As you’re looking for the right fit, pay attention to retention rates. That’s the number of students who return for their sophomore year. The national average is around 81%, so you want to go to a place at that level or above. Also, scrutinize graduation rates and “predicted rates” for students like you, since rates differ by gender and major, for example. The average graduation rate is 50% for the bachelor’s degree in 4 years and 62% in 6 years. You can find all the stats you need on collegeresults.org.
How you go to college is more important than where you go. The problem with often-quoted statistics about the success of graduates from selective schools is that they overlook the role that the individual student plays in their own eventual success—both the social and financial “capital” they bring to their undergraduate careers is very important. Top colleges don’t take just anyone who applies. They accept smart students who exhibit promise—or who are well connected or come from upper-middle-class and wealthy families—and then unite them with top-notch faculty, research opportunities, ambitious classmates, and an extensive alumni network.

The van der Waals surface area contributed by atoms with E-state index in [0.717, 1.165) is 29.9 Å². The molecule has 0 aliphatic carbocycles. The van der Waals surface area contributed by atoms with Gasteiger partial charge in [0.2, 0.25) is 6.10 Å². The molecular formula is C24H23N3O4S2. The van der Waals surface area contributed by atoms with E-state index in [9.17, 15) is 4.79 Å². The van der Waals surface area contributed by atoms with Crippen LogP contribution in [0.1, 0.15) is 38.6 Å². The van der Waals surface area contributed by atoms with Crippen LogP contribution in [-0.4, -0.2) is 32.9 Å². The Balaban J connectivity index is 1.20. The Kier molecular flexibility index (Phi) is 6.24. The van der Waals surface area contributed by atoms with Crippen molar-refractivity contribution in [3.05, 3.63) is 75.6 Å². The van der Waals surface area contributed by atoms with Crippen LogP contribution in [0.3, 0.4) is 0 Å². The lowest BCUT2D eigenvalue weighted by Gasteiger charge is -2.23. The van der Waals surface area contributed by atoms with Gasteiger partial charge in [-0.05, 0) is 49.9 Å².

Top-ranked institutions have long sold us on those distinctions, telling prospective students and their families that the brand name on the degree is what matters most when it comes to success after college. But in recent years, economists have been digging deeper into a stockpile of data from tax records and job postings. What they’re finding is starting to shift the conversation around the question “Does it matter where you go to college?” For economists, it’s a much more nuanced answer than before: majors and skills might count for more in the job market than the college itself.
Take a look at the U.S. Education Department’s College Scorecard (collegescorecard.ed.gov) to get a granular look at what graduates earn and how much debt they take on broken out by academic program, not just the college they attended.
Go off the beaten path on the campus tour. Visit a class—ask in advance about sitting in on a class you might actually take. Notice what happens before and after class with the professor. Go see a professor during office hours—check in on a faculty member in your intended major. Walk the campus and eat in the dining hall. Visit the career center, the library, and talk to students.
ABOUT Jeff Selingo
Jeff Selingo has written about higher education for more than two decades and is a New York Times bestselling author of three books. His latest book, Who Gets In & Why: A Year Inside College Admissions, was published in September 2020 and was named among the 100 Notable Books of the year by the New York Times. A regular contributor to The Atlantic, Jeff is a special advisor for innovation and professor of practice at Arizona State University. He also writes a bi-weekly newsletter on all things higher ed called Next, and co-hosts the podcast, FutureU. He lives in Washington, DC with his family.